50th Anniversary Archive Series Image

Published on January 28th, 2015


Involving Parents: An Innovative Collaborative Program for Language and Social-Emotional Growth in School-Aged Children

From the SAC Archives: A Year-Long Retrospective Series

Publication: Hear Here, Volume III, Number 8
Original publication date: December 1979
Author: Beth Thompson

Introduction by: Maureen Penko, S-LP(C) and Sharon Halldorson, S-LP(C)

Children acquire oral language through social interaction, primarily with their parents or other early caregivers. The Hanen Centre, founded in 1977 by Ayala Hanen Manolson, envisioned the need for involving parents of children with significant language delays in speech therapy programs. Beth Thompson, a school-based speech-language pathologist (S-LP) in Winnipeg, extended this idea to the school setting in 1979 with her “Mother-Child Language Intervention Group”. Thompson’s article summarizes a program for five- and six-year-old children with language delays who also had unmet social and emotional needs, highlighted by separation anxiety and extreme shyness. Her highly innovative program involved both home- and school-based intervention, with the mothers attending and participating in the S-LP-run school-based language group every second week. Collaborating with the school social worker allowed the S-LP to work on the children’s social and emotional goals at the same time that their language needs were being met. The results were very positive and confirm the importance of involving parents in early language intervention.

In January 1979, an intervention program was designed to enrich the interaction patterns between a mother and her language ­delayed child. Children identified for this program were between the ages of 5 years 3 months and 6 years 10 months. All of the children attended the same elementary school in grades kindergarten, pre-primary, and one.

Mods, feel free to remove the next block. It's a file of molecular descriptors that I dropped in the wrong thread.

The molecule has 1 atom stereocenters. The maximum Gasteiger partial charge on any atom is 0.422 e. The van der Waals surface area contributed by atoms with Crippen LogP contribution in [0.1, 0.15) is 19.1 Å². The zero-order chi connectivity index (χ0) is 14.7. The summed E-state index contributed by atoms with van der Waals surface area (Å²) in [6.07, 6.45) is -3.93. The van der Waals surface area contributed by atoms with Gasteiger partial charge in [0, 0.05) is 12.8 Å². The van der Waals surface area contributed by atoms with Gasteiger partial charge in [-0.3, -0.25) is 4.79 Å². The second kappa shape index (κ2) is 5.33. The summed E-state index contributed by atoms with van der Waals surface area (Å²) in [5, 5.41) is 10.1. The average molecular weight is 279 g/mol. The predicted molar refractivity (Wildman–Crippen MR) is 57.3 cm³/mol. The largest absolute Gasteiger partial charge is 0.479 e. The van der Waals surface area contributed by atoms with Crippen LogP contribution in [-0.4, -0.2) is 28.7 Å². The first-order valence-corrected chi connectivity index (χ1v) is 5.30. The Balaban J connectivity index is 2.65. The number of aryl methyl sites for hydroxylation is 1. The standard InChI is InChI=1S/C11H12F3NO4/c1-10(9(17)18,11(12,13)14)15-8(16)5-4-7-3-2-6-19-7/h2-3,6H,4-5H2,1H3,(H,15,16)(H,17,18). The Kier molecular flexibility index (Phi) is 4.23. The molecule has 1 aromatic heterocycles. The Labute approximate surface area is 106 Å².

The six children identified for the initial group (2 girls and 4 boys) demonstrated mild delays in receptive language (four to twelve months) and moderate delays in expressive language (twelve to twenty-four months). The children’s teachers reported that they were withdrawn in class, did not interact well with their peers, and displayed poor beginning reading and printing skills.

Interviews were held with each of the children’s mothers. Each reported that her child exhibited both separation anxieties and extreme shyness with strangers. Each mother also noted that her child acted less mature than his peers, and did not maintain friendships.

Because of the similarities in the mothers’ concerns, a program of intervention was designed through the cooperative efforts of the Speech and Language Clinician and the mothers. Goals were identified to be worked on within both the group setting and individually within the home. Each other was made aware of her child’s language intervention needs and was helped to incorporate a program into the home to reinforce therapy done in the school.

The children were seen as a group for ninety minutes every Friday morning. In this time, specific concepts and vocabulary were introduced by the clinician. Games, songs, and experiences, such as cooking, were used as learning tools within these sessions.

The mothers contracted to be directly involved in this group every second week. They were responsible to interact with not only their own child but also the mothers. This was done to help the child disengage from his mother and to learn to use other sources for information gathering. The mothers took turns planning the coming mother-child group meeting and assumed financial responsibility if required.